Texas Law Preventing Social Media Bans Based on Political Viewpoints Has Backing From Just Over Half of Voters
75% of Republicans support the law, compared to 38% of Democrats and 48% of independents.
Texas Gov. Greg Abbott (R) said the law, which mirrors a Florida law that was blocked by a federal court, will counter a “dangerous movement” to “silence” conservatives on social media platforms.
Texas Gov. Greg Abbott (R) signed a bill this month preventing social media companies from banning state residents from the platforms for their political views, and a new poll shows a slim majority of voters support such a measure, including an overwhelming share of Republicans.
Fifty-three percent of registered voters said they support the law, according to a new Morning Consult/Politico poll.
That support has a clear partisan divide: 75 percent of Republicans said they supported the measure, compared to 38 percent of Democrats and 48 percent of independents.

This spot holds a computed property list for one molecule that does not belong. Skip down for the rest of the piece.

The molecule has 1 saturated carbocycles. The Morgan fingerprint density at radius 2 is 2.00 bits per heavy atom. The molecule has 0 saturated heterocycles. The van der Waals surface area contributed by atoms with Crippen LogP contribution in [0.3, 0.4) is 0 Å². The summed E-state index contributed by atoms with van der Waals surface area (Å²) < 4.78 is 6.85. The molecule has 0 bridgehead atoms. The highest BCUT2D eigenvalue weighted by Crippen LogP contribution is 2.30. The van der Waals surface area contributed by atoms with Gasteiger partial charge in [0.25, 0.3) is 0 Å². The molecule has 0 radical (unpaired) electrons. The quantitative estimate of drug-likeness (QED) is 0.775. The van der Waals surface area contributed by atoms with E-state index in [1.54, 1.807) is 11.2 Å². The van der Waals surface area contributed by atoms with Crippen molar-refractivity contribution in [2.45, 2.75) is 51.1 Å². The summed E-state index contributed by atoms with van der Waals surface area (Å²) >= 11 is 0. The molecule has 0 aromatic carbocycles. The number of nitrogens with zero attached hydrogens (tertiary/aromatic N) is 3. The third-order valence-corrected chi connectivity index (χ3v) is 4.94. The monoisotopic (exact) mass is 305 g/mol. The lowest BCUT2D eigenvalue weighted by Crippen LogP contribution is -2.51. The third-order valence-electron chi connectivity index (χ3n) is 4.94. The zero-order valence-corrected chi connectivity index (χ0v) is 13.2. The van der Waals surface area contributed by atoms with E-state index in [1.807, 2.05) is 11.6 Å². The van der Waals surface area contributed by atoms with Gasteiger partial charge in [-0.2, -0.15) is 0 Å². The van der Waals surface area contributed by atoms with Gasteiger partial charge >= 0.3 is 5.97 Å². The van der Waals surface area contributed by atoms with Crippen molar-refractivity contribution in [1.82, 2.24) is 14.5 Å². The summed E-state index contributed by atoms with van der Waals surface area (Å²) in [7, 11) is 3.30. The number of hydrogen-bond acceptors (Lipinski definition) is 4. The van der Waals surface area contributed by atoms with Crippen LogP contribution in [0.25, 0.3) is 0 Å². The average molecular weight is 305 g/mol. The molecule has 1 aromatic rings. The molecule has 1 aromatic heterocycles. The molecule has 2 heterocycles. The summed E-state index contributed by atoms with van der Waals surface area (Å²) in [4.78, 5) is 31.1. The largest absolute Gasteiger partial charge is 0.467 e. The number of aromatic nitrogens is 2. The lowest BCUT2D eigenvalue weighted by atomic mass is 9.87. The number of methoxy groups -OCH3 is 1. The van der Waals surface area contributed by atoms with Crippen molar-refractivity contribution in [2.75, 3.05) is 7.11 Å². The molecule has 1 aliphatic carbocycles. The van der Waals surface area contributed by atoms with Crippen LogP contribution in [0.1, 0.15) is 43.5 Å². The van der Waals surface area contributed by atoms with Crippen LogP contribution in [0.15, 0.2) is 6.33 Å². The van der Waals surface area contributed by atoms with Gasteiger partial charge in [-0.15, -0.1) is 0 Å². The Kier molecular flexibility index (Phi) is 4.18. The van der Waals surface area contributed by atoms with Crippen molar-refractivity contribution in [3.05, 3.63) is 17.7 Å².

Abbott signed the law on Sept. 9, saying it would protect Texans from having their views silenced on social media, countering a “dangerous movement” by platforms to “silence conservative viewpoints and ideas.” It goes into effect on Dec. 2, though trade groups immediately said they would challenge the law in court.
The law came months after Facebook Inc.’s decision to ban former President Donald Trump from its platform for at least two years, a decision that received support from 51 percent of voters in a Morning Consult poll conducted in June. Opponents noted the similarities to a bill signed in Florida in May, which was blocked in federal court one day before it went into effect.
The Texas legislation prevents social media companies with more than 50 million monthly users in the United States — which includes the likes of Facebook, Twitter Inc. and YouTube — from banning users based on their political views. It also requires social media companies to put in place an appeals process for content they remove in addition to disclosing reports on moderation decisions.
Chris Teale previously worked at Morning Consult as a reporter covering technology.